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Old 13-05-2004, 11:03 AM
Posts: n/a
Default Help! - Inherited pond out of control

With the leaves and other muck on the bottom, I would recommend that you use
some Potassium Permanganate in the pond during cleaning to neutrallize the
hydrogen sulfide gas that is probably trapped in the muck. Put in the PP
and stir the bottom to release the gas. Hydrogen sulfide is highly toxic to
the fish. It gives off a rotten egg smell.

The size of the pond is marginal for koi, so if you want to start over, then
try to catch the fish, after cleaning most of the muck off the bottom. You
may need to pump the pond nearly dry to catch some of the fish. Put them in
some form of temporary container with a working filter. You could move the
sink filter to the edge of one of the Wally World inflatable swimming pools.
Then dig and install the liner.

For the number of fish that you say you have, and you didn't give a
breakdown of koi vs. goldfish, you should be looking at a much larger
filter. The rock filters work, but they are nasty to clean, require a
strong back and usually don't get cleaned as often as they should.

Divide the outflow from the pumps so that each will do its thing. If they
are connected with a "Y" then they are fighting each other. If both are the
size that you say they are, then they should be able to handle a pond at
least 4 times as big as your pond. It is a good idea to have the pumps
mounted up off the bottom so that if the plumbing breaks, the pond will not
be drained completely. The fish swim better than they walk.
"lu" wrote in message
Thanks for the quick responses!

Um, pond is approx 10' long, 6 or 7' wide,
1' shelf and up to my upper thighs when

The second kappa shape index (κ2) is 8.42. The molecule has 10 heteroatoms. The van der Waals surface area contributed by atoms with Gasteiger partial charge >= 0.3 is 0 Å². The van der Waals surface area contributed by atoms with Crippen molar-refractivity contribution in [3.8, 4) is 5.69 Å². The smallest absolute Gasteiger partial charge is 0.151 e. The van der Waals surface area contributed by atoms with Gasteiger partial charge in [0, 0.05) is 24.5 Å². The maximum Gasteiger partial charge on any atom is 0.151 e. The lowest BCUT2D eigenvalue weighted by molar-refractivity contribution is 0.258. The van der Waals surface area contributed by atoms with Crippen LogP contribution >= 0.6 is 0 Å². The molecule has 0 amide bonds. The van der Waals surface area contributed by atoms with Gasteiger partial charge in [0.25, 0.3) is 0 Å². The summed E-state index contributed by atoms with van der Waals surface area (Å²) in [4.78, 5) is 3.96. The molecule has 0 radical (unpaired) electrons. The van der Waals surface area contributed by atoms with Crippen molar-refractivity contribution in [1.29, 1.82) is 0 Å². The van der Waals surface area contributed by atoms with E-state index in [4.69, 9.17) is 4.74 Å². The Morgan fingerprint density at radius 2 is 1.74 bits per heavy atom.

standing in it, 3.5' deep.

I don't even know how many fish are in it.
Possibly 25-30.

Has not been cleaned, at least by me. Two years plus.
Layer of leaves and muck at bottom.

One pump is 1900gph, (other is close, I think )opaque black, sit on
bottom, "y"ing into same hose.
The hoses are 1.5", I think.
This goes to that long white pipe that splits to the "wash basin"
that is the biofilter(rocks) and the garden hoses that make
I am only using one of the garden hoses as most leak or have to be
cleaned too often.

The biofilter has a layer of rocks at bottom and pea gravel over that.
Often the pea gravel gets past the rocks and clogs opening. Pain
And very hard to keep clean. Probably 'cuz there are too many fish.?.

I would like this all to be replaced by a more manageable solution.

Thanks everyone. Great ng. I have cruised a lot of pond sites from
and they are wonderful.


EROSPAM (Ka30P) wrote in message

lu wrote Gosh, I'm glad I found this newsgroup.

We're glad you found us!

Let's start at the beginning ~

How many gallons do you think the pond is?
And if you're not sure what size is it, how
many feet wide from side to side and how
deep? One of our mathmatically inclined posters
can figure out the gallons from those measurements.
I think you might have too many fish in there from one of
the pictures but it is hard to tell. We recommend 1,000 gallons to start

and 100 for each koi after that. Goldfish should have between 20 to 40

per fish.

Has it ever been cleaned? As in drained and all the slurry
sludge at the bottom taken out? Doesn't sound like it and there is a way

to do
it properly. The sludge makes great fertilizer!
Where do your pumps sit?
On the bottom? Or up on a brick? Pump sizes as in gallons per hour and

sizes of your hoses and what are them made out of? Are they clear or


Your plants looks great and plants are important for fish health. Many

of us
filter our ponds via plants alone. There are tests available at the

petstore to
help keep an eye on the water quality. Watch for expiration dates on

test kits.
Post the exact numbers.

Pea gravel and rocks are hard filter media to maintain and need someone

with a
fairly strong back to deal with it.
You can do better ;-) Many of us use light weight material such as

black vinyl
screening, plastic bio balls, plastic curlers, shredded packing tape.

One thing
to be careful of is that the material used hasn't been treated for

stuff - bad for fish.

We have fish experts here, filter experts, someone to help with each of

questions. I'm posting general questions for you to start with. Others

post more specific questions for you to answer and then we can help put
together a solution for you. (It probably won't be me - I'm best at

predator and wildlife questions and I have a green water solution

primer, but
hopefully I've got you started on getting some good info for our experts


kathy :-)
A HREF=""Once upon a pond/A